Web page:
US3171100A - Punchable memory card having printed circuit thereon - Google Patents

Punchable memory card having printed circuit thereon Download PDF

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Publication number
US3171100A
US3171100A US18138162A US3171100A US 3171100 A US3171100 A US 3171100A US 18138162 A US18138162 A US 18138162A US 3171100 A US3171100 A US 3171100A
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column
card
conductors
conductor
printed
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Jan A Rajchman
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RCA Corp
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RCA Corp
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    • GPHYSICS
    • G06COMPUTING; CALCULATING; COUNTING
    • G06KRECOGNITION OF DATA; PRESENTATION OF DATA; RECORD CARRIERS; HANDLING RECORD CARRIERS
    • G06K19/00Record carriers for use with machines and with at least a part designed to carry digital markings
    • G06K19/06Record carriers for use with machines and with at least a part designed to carry digital markings characterised by the kind of the digital marking, e.g. shape, nature, code
    • G06K19/067Record carriers with conductive marks, printed circuits or semiconductor circuit elements, e.g. credit or identity cards also with resonating or responding marks without active components
    • GPHYSICS
    • G11INFORMATION STORAGE
    • G11CSTATIC STORES
    • G11C15/00Digital stores in which information comprising one or more characteristic parts is written into the store and in which information is read-out by searching for one or more of these characteristic parts, i.e. associative or content-addressed stores
    • G11C15/04Digital stores in which information comprising one or more characteristic parts is written into the store and in which information is read-out by searching for one or more of these characteristic parts, i.e. associative or content-addressed stores using semiconductor elements
    • GPHYSICS
    • G11INFORMATION STORAGE
    • G11CSTATIC STORES
    • G11C17/00Read-only memories programmable only once; Semi-permanent stores, e.g. manually-replaceable information cards
    • G11C17/06Read-only memories programmable only once; Semi-permanent stores, e.g. manually-replaceable information cards using diode elements

Description

Feb. 23, 1965 J. A. RAJCHMAN 3,171,100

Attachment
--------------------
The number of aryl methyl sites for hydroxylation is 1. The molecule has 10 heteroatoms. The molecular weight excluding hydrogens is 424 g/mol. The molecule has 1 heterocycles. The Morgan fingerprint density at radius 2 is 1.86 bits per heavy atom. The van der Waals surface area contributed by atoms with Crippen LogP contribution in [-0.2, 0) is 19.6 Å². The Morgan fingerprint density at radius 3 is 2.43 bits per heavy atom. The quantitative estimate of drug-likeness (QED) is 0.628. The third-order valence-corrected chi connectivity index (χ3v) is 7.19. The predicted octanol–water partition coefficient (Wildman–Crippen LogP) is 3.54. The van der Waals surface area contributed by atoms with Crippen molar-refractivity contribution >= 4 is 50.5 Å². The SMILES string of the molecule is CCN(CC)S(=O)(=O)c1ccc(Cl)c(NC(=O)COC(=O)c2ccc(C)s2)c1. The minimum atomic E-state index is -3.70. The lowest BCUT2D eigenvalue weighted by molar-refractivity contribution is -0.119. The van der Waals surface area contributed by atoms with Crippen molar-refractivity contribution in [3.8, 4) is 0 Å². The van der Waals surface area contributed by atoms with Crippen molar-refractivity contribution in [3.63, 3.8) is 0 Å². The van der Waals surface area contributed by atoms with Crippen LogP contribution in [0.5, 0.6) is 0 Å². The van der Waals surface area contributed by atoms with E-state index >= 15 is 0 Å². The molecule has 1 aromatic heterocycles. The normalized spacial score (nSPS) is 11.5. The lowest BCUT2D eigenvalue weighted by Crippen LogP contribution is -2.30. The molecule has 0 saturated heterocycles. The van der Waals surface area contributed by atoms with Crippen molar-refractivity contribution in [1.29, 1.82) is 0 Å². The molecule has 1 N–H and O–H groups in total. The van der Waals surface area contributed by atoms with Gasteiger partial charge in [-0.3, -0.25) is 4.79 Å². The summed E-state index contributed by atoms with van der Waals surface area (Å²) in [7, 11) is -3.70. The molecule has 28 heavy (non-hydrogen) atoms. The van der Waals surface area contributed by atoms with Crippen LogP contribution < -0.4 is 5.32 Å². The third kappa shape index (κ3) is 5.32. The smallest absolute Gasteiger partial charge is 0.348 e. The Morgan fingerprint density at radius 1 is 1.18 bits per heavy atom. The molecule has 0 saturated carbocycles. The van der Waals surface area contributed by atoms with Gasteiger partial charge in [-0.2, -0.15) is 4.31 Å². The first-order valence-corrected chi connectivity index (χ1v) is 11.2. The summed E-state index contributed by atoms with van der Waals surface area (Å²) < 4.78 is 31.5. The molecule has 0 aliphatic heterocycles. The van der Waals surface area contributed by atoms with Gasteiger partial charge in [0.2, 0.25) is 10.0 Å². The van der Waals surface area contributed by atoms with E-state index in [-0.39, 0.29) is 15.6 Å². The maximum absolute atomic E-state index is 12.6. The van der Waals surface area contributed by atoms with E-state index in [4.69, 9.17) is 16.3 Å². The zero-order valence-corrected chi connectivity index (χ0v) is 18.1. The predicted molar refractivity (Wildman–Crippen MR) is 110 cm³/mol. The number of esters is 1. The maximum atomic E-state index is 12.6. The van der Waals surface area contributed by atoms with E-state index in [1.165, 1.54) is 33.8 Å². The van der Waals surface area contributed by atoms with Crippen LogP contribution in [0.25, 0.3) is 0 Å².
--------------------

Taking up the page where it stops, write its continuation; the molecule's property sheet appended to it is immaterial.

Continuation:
PuNcHAau: uEuoRY cmo HAVING PRINTED cngcur'r 'ramon med Maron 21, 1962 4 sheets-sheet 1 l/Zwam Feb. 23, 1965 J. A. RAJCHMAN PUNCHBLE MEMORY CARD HAVING PRINTED CIRCUIT THEREON 4 Sheets-Sheet 2 Filed March 21. 1962 n/W/ n .mi 1l INVENTOR. ./w Bmw/mw iffamw/ Feb. 23, 1965 J. A. RAJCHMAN 3,171,100

PUNCHABLE MEMORY CARD HAVING PRINTED CIRCUIT THERECN Filed March 21, 1962 4 Sheets-Sheet 3 'Si l INVEN TOR.

Feb. 23, 1965 J. A. RAJCHMAN 3,171,100

PUNCHABLE uwomz CARD HAVING PRINTED CIRCUIT 'ramon Filed March 21, 1962 4 Sheets-Sheet 4 l INVENTOR. ./Zw A @Ja/WM United States Patent O 3,171,100 PUNCHABLE MEMORY CARD HAVING PRINTED CIRCUIT THEREON Jan A. Rajchman, Princeton, NJ., assignor to Radio Corporation of America, a corporation of Delaware Filed Mar. 21, 1962, Ser. No. 181,381 4 Claims. (Cl. 340-173) This invention relates to memories such as are used for the storage of information in digital form, and particularly to fixed, content addressable memories.

A fixed memory is one in which information is stored in a permanent manner, as by means for punched holes in a card or by means of selectively wired diodes in a matrix of conductors. A content addressable memory is one from which a certain desired word can be retrieved without knowing the location of the word. At least a part (tag bits) of the desired word or Words must be known. The entire memory is addressed with the known part of the Word. This results in retrieval of the remainder (data bits) of the selected word or words. Fixed, content addressable memories can be very useful in the electronic processing of lists of information. For example, each line of an insurance companys list of policy numbers and corresponding policyholders names and premium due dates may be stored as one word in a fixed memory. The entire memory can be addressed with the part of the word representing a given premium due date for the purpose of retrieving all of the corresponding policy numbers and policy holders names.

It is an object of this invention to provide an improved fixed memory which can be economically constructed using automated printing techniques.

It is another object to provide an improved electrically content addressable memory wherein any one or ones of the word bit locations can be considered as tag bit locations for interrogating the entire memory to retrieve the word or words having the selected tag bits.

It is a further object to provide an improved fixed memory wherein information is stored by punching holes in a card having an electrical circuit printed thereon so ythat sensing of the stored information can be done by means sensing the electrical circuit without moving the individual cards, or can be done by means sensing the punched holes in each individual card.

It is yet another object to provide an improved fixed, electrically content addressable memory made up of a stack of punched cards which may be conveniently added to, subtracted from and sorted.